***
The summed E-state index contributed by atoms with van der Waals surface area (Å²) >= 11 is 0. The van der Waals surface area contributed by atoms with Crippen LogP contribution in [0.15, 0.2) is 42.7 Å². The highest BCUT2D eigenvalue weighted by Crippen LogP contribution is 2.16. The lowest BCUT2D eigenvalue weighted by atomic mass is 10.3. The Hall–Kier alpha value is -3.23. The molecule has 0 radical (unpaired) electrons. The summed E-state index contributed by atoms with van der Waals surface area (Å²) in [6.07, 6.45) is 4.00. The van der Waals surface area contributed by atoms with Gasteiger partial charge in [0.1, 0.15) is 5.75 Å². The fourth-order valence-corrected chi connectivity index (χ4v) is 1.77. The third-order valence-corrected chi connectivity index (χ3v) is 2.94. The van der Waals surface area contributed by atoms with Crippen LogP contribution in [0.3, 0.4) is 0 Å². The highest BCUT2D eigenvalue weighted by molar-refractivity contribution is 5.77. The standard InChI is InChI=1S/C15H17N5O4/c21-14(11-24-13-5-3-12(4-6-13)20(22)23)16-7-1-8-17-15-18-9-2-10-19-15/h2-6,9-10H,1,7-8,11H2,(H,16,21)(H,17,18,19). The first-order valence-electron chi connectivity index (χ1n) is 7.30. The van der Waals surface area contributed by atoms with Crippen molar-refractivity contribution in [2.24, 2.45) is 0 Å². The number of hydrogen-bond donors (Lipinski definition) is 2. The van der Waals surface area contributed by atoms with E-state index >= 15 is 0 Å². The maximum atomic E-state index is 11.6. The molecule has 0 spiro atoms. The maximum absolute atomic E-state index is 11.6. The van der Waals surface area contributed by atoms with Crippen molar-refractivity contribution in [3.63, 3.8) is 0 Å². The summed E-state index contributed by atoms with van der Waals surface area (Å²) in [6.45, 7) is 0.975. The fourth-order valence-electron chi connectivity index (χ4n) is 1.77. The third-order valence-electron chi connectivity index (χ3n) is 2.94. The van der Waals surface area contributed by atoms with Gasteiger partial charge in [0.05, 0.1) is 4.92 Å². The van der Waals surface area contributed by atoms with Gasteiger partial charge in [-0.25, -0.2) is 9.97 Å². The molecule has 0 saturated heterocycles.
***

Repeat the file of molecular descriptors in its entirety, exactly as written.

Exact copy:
The summed E-state index contributed by atoms with van der Waals surface area (Å²) >= 11 is 0. The van der Waals surface area contributed by atoms with Crippen LogP contribution in [0.15, 0.2) is 42.7 Å². The highest BCUT2D eigenvalue weighted by Crippen LogP contribution is 2.16. The lowest BCUT2D eigenvalue weighted by atomic mass is 10.3. The Hall–Kier alpha value is -3.23. The molecule has 0 radical (unpaired) electrons. The summed E-state index contributed by atoms with van der Waals surface area (Å²) in [6.07, 6.45) is 4.00. The van der Waals surface area contributed by atoms with Gasteiger partial charge in [0.1, 0.15) is 5.75 Å². The fourth-order valence-corrected chi connectivity index (χ4v) is 1.77. The third-order valence-corrected chi connectivity index (χ3v) is 2.94. The van der Waals surface area contributed by atoms with Crippen LogP contribution in [0.3, 0.4) is 0 Å². The highest BCUT2D eigenvalue weighted by molar-refractivity contribution is 5.77. The standard InChI is InChI=1S/C15H17N5O4/c21-14(11-24-13-5-3-12(4-6-13)20(22)23)16-7-1-8-17-15-18-9-2-10-19-15/h2-6,9-10H,1,7-8,11H2,(H,16,21)(H,17,18,19). The first-order valence-electron chi connectivity index (χ1n) is 7.30. The van der Waals surface area contributed by atoms with Crippen molar-refractivity contribution in [2.24, 2.45) is 0 Å². The number of hydrogen-bond donors (Lipinski definition) is 2. The van der Waals surface area contributed by atoms with E-state index >= 15 is 0 Å². The maximum atomic E-state index is 11.6. The molecule has 0 spiro atoms. The maximum absolute atomic E-state index is 11.6. The van der Waals surface area contributed by atoms with Crippen molar-refractivity contribution in [3.63, 3.8) is 0 Å². The summed E-state index contributed by atoms with van der Waals surface area (Å²) in [6.45, 7) is 0.975. The fourth-order valence-electron chi connectivity index (χ4n) is 1.77. The third-order valence-electron chi connectivity index (χ3n) is 2.94. The van der Waals surface area contributed by atoms with Gasteiger partial charge in [0.05, 0.1) is 4.92 Å². The van der Waals surface area contributed by atoms with Gasteiger partial charge in [-0.25, -0.2) is 9.97 Å². The molecule has 0 saturated heterocycles.